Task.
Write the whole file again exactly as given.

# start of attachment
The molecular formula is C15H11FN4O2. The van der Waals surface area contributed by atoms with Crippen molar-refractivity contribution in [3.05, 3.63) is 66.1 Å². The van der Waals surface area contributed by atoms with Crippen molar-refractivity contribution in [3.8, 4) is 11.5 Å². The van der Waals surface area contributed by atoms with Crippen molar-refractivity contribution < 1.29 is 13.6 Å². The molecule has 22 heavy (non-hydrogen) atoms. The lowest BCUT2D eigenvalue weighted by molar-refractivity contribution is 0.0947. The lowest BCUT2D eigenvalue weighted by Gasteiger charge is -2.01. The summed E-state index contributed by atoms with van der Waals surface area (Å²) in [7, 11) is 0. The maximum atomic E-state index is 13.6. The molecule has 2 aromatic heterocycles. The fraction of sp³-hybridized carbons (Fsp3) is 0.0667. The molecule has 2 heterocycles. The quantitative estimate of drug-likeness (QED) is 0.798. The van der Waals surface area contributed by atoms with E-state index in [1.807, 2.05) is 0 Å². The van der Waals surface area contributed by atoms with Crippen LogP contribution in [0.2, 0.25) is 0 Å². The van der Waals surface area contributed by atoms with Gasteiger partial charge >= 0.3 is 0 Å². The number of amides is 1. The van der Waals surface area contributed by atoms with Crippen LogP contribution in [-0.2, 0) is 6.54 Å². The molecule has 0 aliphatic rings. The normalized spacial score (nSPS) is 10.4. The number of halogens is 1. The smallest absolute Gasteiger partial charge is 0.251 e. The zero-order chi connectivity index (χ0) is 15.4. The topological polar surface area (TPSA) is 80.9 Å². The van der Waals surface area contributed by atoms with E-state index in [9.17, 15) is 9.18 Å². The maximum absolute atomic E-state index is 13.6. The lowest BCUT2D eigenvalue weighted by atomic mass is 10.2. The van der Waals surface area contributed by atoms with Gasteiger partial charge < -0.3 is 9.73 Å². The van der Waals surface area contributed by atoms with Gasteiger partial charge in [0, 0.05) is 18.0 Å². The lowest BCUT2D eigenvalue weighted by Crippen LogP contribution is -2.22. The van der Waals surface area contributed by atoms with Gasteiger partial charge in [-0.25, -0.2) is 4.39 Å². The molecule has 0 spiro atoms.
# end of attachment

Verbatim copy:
The molecular formula is C15H11FN4O2. The van der Waals surface area contributed by atoms with Crippen molar-refractivity contribution in [3.05, 3.63) is 66.1 Å². The van der Waals surface area contributed by atoms with Crippen molar-refractivity contribution in [3.8, 4) is 11.5 Å². The van der Waals surface area contributed by atoms with Crippen molar-refractivity contribution < 1.29 is 13.6 Å². The molecule has 22 heavy (non-hydrogen) atoms. The lowest BCUT2D eigenvalue weighted by molar-refractivity contribution is 0.0947. The lowest BCUT2D eigenvalue weighted by Gasteiger charge is -2.01. The summed E-state index contributed by atoms with van der Waals surface area (Å²) in [7, 11) is 0. The maximum atomic E-state index is 13.6. The molecule has 2 aromatic heterocycles. The fraction of sp³-hybridized carbons (Fsp3) is 0.0667. The molecule has 2 heterocycles. The quantitative estimate of drug-likeness (QED) is 0.798. The van der Waals surface area contributed by atoms with E-state index in [1.807, 2.05) is 0 Å². The van der Waals surface area contributed by atoms with Crippen LogP contribution in [0.2, 0.25) is 0 Å². The van der Waals surface area contributed by atoms with Gasteiger partial charge >= 0.3 is 0 Å². The number of amides is 1. The van der Waals surface area contributed by atoms with Crippen LogP contribution in [-0.2, 0) is 6.54 Å². The molecule has 0 aliphatic rings. The normalized spacial score (nSPS) is 10.4. The number of halogens is 1. The smallest absolute Gasteiger partial charge is 0.251 e. The zero-order chi connectivity index (χ0) is 15.4. The topological polar surface area (TPSA) is 80.9 Å². The van der Waals surface area contributed by atoms with E-state index in [9.17, 15) is 9.18 Å². The maximum absolute atomic E-state index is 13.6. The lowest BCUT2D eigenvalue weighted by atomic mass is 10.2. The van der Waals surface area contributed by atoms with Gasteiger partial charge < -0.3 is 9.73 Å². The van der Waals surface area contributed by atoms with Gasteiger partial charge in [0, 0.05) is 18.0 Å². The lowest BCUT2D eigenvalue weighted by Crippen LogP contribution is -2.22. The van der Waals surface area contributed by atoms with Gasteiger partial charge in [-0.25, -0.2) is 4.39 Å². The molecule has 0 spiro atoms.